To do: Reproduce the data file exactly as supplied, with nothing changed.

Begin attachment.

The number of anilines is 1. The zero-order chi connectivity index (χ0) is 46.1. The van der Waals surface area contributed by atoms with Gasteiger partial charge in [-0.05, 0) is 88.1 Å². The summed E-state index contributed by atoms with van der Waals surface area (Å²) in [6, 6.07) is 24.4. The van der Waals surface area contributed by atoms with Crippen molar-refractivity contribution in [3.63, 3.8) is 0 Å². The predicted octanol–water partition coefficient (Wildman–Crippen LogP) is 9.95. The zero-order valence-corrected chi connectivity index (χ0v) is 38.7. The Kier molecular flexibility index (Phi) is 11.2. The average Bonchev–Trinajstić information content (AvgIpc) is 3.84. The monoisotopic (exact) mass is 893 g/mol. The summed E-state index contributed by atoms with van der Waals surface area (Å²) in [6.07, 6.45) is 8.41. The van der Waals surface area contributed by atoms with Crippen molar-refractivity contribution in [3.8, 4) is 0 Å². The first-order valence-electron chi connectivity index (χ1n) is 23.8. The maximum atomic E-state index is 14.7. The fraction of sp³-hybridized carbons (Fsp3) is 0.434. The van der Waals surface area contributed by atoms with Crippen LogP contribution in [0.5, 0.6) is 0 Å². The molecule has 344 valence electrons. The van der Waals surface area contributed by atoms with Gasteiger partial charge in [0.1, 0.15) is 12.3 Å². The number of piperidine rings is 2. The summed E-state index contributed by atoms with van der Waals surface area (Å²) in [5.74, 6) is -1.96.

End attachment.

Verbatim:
The number of anilines is 1. The zero-order chi connectivity index (χ0) is 46.1. The van der Waals surface area contributed by atoms with Gasteiger partial charge in [-0.05, 0) is 88.1 Å². The summed E-state index contributed by atoms with van der Waals surface area (Å²) in [6, 6.07) is 24.4. The van der Waals surface area contributed by atoms with Crippen molar-refractivity contribution in [3.63, 3.8) is 0 Å². The predicted octanol–water partition coefficient (Wildman–Crippen LogP) is 9.95. The zero-order valence-corrected chi connectivity index (χ0v) is 38.7. The Kier molecular flexibility index (Phi) is 11.2. The average Bonchev–Trinajstić information content (AvgIpc) is 3.84. The monoisotopic (exact) mass is 893 g/mol. The summed E-state index contributed by atoms with van der Waals surface area (Å²) in [6.07, 6.45) is 8.41. The van der Waals surface area contributed by atoms with Crippen molar-refractivity contribution in [3.8, 4) is 0 Å². The first-order valence-electron chi connectivity index (χ1n) is 23.8. The maximum atomic E-state index is 14.7. The fraction of sp³-hybridized carbons (Fsp3) is 0.434. The van der Waals surface area contributed by atoms with Crippen LogP contribution in [0.5, 0.6) is 0 Å². The molecule has 344 valence electrons. The van der Waals surface area contributed by atoms with Gasteiger partial charge in [0.1, 0.15) is 12.3 Å². The number of piperidine rings is 2. The summed E-state index contributed by atoms with van der Waals surface area (Å²) in [5.74, 6) is -1.96.